The album opens with “The Devil Is All Around,” a vivid gospel-rock love song. With eyes closed, lyrics come to life and the listener can envision Trent and Hearst fighting through life’s obstacles together — ‘til death does part them. “Bridge On Fire” feels like a 50s throwback with a drum-rich tempo and deliberate harmonious crescendos, leaving a trail of burnt hopes and dreams in its ashy wake.

“Evil” turns up the rock ‘n’ roll and perpetuates the album’s devilish theme, with confessions of violent and ugly sins that drip with an honesty strong enough to tear down facades. “After The Storm” starts to pick up the wreckage from the first three tracks and highlights the power of Shovels & Rope’s magically interwoven vocals. Though the bulk of the track stays low and slow, it truly shines in the chorus’ momentous waves and surges of beautiful, yet guttural cries.

“Fish Assassin” is a playful but quick stomp-clapper that brings listeners to the muddy banks of intercostal waterways. “Coping Mechanism” gives listeners a current spin on a 50s rock ‘n’ roll standard, with bouncy background keys and delta blues overtones. “Pinned” leans on Shovels & Rope’s country-folk foundations and translates as a timeless duet about broken promises, cheating and unsolicited advice.

The title track, “Swimmin’ Time” buoys to the surface with church choir intensity and ghostly sink-or-swim premonitions, conjuring up buried thoughts of an apocalyptic flood. In line with the aquatic theme, “Stono River Blues” pays tribute to the waterway that flows near the duo’s home, and evokes images of Trent and Hearst exploring the tidal channel’s nooks and crannies. While the track can certainly be taken literally, metaphors are strategically anchored throughout, giving it a depth that is commonly found in Shovels & Rope songwriting.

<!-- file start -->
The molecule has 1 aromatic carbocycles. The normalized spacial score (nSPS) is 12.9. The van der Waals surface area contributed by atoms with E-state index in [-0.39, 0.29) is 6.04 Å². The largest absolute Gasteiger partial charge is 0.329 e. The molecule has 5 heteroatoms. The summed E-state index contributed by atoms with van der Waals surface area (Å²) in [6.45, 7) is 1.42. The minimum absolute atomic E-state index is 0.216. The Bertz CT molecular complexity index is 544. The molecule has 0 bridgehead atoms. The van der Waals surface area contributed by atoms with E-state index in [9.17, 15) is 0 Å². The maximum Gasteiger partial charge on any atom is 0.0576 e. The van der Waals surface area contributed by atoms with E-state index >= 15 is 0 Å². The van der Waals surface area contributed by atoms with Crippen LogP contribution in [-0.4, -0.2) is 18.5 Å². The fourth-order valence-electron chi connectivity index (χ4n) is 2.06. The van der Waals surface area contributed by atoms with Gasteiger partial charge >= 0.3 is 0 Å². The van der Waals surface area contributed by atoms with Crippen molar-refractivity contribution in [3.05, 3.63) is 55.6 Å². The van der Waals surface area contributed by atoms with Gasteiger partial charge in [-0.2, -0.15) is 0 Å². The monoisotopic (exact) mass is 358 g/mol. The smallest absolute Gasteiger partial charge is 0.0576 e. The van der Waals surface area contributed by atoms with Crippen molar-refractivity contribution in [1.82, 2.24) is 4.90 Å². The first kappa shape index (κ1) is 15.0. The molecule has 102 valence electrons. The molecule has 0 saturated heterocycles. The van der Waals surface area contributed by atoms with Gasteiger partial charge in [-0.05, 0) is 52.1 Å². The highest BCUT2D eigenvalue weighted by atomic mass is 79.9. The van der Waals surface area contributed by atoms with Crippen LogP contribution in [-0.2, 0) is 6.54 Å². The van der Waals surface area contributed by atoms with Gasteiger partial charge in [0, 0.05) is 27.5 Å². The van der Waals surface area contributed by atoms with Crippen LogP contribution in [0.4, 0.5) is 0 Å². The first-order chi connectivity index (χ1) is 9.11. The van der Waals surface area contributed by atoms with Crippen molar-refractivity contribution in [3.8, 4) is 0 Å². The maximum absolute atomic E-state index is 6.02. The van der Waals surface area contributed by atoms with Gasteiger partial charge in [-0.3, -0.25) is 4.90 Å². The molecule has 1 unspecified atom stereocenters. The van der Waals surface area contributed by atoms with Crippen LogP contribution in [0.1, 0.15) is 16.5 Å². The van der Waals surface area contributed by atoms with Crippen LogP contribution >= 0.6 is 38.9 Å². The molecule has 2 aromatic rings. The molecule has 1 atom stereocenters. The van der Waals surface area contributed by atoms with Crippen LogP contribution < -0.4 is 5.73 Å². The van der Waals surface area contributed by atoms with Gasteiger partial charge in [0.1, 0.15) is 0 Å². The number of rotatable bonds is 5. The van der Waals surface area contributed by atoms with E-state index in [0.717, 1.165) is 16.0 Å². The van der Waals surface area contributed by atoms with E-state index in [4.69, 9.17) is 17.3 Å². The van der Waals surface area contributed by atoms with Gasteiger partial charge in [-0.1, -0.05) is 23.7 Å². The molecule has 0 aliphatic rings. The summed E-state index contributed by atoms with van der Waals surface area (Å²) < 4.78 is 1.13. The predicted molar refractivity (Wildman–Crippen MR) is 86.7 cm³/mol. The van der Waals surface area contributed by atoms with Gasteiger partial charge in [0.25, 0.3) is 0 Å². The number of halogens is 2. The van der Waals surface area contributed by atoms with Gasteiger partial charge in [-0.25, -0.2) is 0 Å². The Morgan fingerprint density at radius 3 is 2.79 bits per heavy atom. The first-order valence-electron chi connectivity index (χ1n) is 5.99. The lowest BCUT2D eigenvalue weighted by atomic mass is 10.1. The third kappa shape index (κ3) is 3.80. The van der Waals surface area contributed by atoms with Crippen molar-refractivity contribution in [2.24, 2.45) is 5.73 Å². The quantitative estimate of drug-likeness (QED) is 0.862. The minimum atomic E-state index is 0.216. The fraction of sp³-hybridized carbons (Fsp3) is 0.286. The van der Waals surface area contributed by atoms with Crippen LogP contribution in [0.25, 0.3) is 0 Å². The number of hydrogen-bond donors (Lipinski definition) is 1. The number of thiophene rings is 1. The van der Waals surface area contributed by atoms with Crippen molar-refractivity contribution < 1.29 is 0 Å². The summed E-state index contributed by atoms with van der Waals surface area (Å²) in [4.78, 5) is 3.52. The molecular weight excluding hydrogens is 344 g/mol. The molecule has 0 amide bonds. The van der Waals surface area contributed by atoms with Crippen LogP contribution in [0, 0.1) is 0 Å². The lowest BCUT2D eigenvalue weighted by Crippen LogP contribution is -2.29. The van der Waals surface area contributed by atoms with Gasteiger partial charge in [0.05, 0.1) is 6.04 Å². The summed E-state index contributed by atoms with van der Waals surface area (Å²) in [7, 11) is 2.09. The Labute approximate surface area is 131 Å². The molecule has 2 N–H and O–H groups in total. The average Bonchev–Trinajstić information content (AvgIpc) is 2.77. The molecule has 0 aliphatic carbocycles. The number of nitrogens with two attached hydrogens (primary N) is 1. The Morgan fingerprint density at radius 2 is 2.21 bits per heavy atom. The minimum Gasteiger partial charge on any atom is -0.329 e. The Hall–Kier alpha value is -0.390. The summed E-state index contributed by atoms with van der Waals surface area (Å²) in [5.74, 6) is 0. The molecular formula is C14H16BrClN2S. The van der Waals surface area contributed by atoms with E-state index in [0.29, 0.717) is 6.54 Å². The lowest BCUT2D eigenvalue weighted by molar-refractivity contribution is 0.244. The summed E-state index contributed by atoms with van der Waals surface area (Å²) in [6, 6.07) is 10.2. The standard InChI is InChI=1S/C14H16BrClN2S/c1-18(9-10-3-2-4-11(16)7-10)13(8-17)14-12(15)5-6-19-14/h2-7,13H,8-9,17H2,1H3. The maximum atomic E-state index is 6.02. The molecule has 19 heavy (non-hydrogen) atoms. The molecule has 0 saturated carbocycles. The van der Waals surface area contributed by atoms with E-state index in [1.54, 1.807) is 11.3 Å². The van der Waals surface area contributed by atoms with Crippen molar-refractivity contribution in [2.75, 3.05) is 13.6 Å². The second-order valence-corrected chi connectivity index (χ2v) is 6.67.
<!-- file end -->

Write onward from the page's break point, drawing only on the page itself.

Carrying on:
“Ohio” takes listeners on a trip down to the murky waters of Louisiana with blazing horns and a gritty outlaw story. The brassy sway of “Ohio” adds another layer of sound to the album, giving it an even more interesting acoustic texture. “Mary Ann & One Eyed Dan” is a playful, diner love story filled with faith and potential. “Save The World” follows suit with a positivity and sweetness that permeates the energy and love often seen on stage between Trent and Hearst.

The album comes to a close with “Thresher,” a homage to the USS Thresher (SSN-593), a nuclear-powered attack submarine that was lost at sea off the coast of Cape Cod in 1963. The track chronicles the last minutes for the 129 submariners upon the vessel. With moments of faint, garbled communications and fading sonar pings to carry out the track, Shovels & Rope recreates the sinking with an eerie authenticity. Ending the album with “Thresher” leaves listeners mournful and uneasy, but also forces introspective and empathetic thought. It represents the duo’s intention and intensity like no other song on the album.

“Swimmin’ Time” may just be one of this year’s best albums. In an age when listeners can pick and choose tracks from any album, track order and album themes seem to get lost in the iTunes shuffle. However, “Swimmin’ Time” is an album that needs to be listened to from start to finish, in order. Trent and Hearst have created an emblematic masterpiece that is greater than the sum of its parts. Collectively, the album floats above the rest while maintaining a depth of soul and spirit that can shine through the thickest, foggy night. “Swimmin’ Time” sails effortlessly across the most critical of ears and marks another success in Shovels & Rope’s musical passage.

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Album Review – Jack White’s “Lazaretto”

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Through a cloud of lingering personal drama and potentially damning press, eccentric-rocker Jack White emerges triumphantly with his second solo album, “Lazaretto.” White, who is well-known for blurring musical boundaries in unpredictable ways, presents an appealing juxtaposition between Detroit blues and rock and Nashville honky-tonk country on “Lazaretto.”